The “tight” liquidity conditions prevalent today are being held responsible for the recent sharp declines in commodities and the emerging-markets. The current sentiment seems to be leaning more towards deflation, which is a major shift away from the runaway-inflationary fears present not so long ago.
In my view, not much has really changed, and we are still living in a highly inflationary environment. Although I concede that the rate of inflation (money-supply growth) in the United States has been in decline since 2002; bank credit continues to grow at a record-pace – $4.4 trillion annualized in 2006 compared to $3.3 trillion last year. So, there is no scarcity of money and credit today.
In the past, whenever the central banks were serious about monetary tightening, credit contracted in a meaningful way compared to the previous year. After all, monetary tightening has one prime objective: to curtail the excesses in the economy and capital markets. On this account, the central banks have done a poor job of tightening as credit growth (not captured in the money-supply figures) is still in the stratosphere.
In summary, money-supply growth has contracted somewhat due to rising short-term interest-rates, but this has been largely offset by a surge in bank credit, thereby making the monetary tightening ineffective.
It is critical to understand that monetary inflation is now a global phenomenon and over the long-term, the purchasing power of your savings will be confiscated regardless of the “paper” currency you select. Take a look at the latest money-supply growth-rates around the world:
Australia — + 10.4%
Britain — + 13.7%
Canada — + 6.5%
Denmark — + 7.4%
US — + 4.9%
Euro zone — + 7.4%
So you can see that despite the supposed monetary “tightening,” over the past year, the supply of money has continued to grow rapidly.
It is interesting to note that the rate of inflation or money-supply growth in the United States peaked in 2002; however, the U.S. public only started to get worried about this problem earlier this year, when inflation was significantly lower than the previous four years. On the other hand, in 2002, when the inflation-rate was extremely high, most people were concerned about deflation! This may seem totally absurd, but it begins to make sense when you realize that most people equate rising prices to inflation and falling prices to deflation.
The majority fail to understand that rising prices are an effect of inflation (money-supply growth) and falling prices are an effect of deflation (money-supply contraction). So, when asset-prices collapsed in 2002 following the NASDAQ-bust, a “deflation scare” emerged, thus giving the Federal Reserve the perfect excuse to inflate as the U.S. inflation rose to a shocking 22%! Back then, as the supply of money (or inflation) soared, its effects (rising asset and commodity prices) only started becoming more visible to the public four years later. This is due to the fact that there is a time lag between inflation (the cause) and rising prices (the effect).
Today, the rate of inflation (money-supply growth) in the United States is relatively subdued, commodity prices have taken a beating, real-estate is cooling-off and a “deflation scare” is emerging yet again. If history is any guide, you can be sure that the response of the central banks will be to accelerate the supply of money and credit to unprecedented levels. I suspect that the next bout of inflation is not far away and when it occurs, the current trough in asset-prices will end, setting the stage for the next advance in asset-prices.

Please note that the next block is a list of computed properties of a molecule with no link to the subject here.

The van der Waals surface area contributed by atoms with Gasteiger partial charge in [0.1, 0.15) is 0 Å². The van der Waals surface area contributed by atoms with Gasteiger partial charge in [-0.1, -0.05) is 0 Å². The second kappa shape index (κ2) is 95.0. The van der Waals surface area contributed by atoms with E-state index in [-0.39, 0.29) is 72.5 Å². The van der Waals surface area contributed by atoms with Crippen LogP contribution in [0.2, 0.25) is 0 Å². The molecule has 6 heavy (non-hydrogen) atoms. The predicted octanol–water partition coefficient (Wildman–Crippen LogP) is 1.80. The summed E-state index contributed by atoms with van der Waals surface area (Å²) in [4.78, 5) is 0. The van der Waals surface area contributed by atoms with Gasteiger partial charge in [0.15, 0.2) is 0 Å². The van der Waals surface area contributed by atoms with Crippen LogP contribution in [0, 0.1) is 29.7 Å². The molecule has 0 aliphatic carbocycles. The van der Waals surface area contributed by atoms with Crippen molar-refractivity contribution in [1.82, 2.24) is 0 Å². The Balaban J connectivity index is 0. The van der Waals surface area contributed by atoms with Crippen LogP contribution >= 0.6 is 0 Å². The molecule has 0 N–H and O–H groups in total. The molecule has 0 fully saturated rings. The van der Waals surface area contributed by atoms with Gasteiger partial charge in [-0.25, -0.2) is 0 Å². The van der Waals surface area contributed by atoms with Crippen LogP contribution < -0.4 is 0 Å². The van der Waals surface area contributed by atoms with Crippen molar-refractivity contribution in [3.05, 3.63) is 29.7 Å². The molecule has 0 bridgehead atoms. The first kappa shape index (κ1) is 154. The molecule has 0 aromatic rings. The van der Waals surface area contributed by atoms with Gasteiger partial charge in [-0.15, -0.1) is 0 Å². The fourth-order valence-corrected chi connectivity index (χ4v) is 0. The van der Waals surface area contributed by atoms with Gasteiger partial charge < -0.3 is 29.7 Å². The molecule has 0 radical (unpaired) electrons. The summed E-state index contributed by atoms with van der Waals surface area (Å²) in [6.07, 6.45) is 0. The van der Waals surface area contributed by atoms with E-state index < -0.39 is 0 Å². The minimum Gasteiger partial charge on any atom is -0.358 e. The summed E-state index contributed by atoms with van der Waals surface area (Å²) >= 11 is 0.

Since the early 1970’s, when gold was removed from the monetary system, we have seen constant inflation around the world. It is interesting to note that the total non-gold international reserves worldwide have grown to US$4.6 trillion today; a shocking 46-fold increase from the 1974 level of US$100 billion!
In the 1970’s, this liquidity found a home in tangible assets (commodities) and in the 1980’s and 1990’s; it rushed into financial assets, pushing stocks and bonds in the developed world to record-highs. Since the start of the millennium, capital has been flowing out of financial assets and rushing (yet again) towards tangibles. Over the coming decade or so, I expect this trend to accelerate, which will cause the prices of precious metals and commodities to rise immensely.
for Markets and Money
P.S. As investors living amidst an endless supply of paper “money,” we must not underestimate the inflationary powers of the central banks. Back in March 2000, when the tech-bubble burst, I bet against the U.S. stock market, which after 2003 was a painful experience as asset-prices rebounded sharply due to monetary inflation.
So, in the current inflationary environment, I would not advise you to try and profit from falling asset-prices. A better strategy is to utilize the current weakness in asset-prices and take positions in precious metals and commodities where a sound case can be made for a sustainable boom.
Editor’s Note: Puru Saxena is the editor and publisher of Money Matters, an economic and financial publication available at www.purusaxena.com
An investment adviser based in Hong Kong, he is a regular guest on CNN, BBC World, CNBC, Bloomberg TV & Radio, NDTV, RTHK Radio 3 and writes for several newspapers and financial journals.
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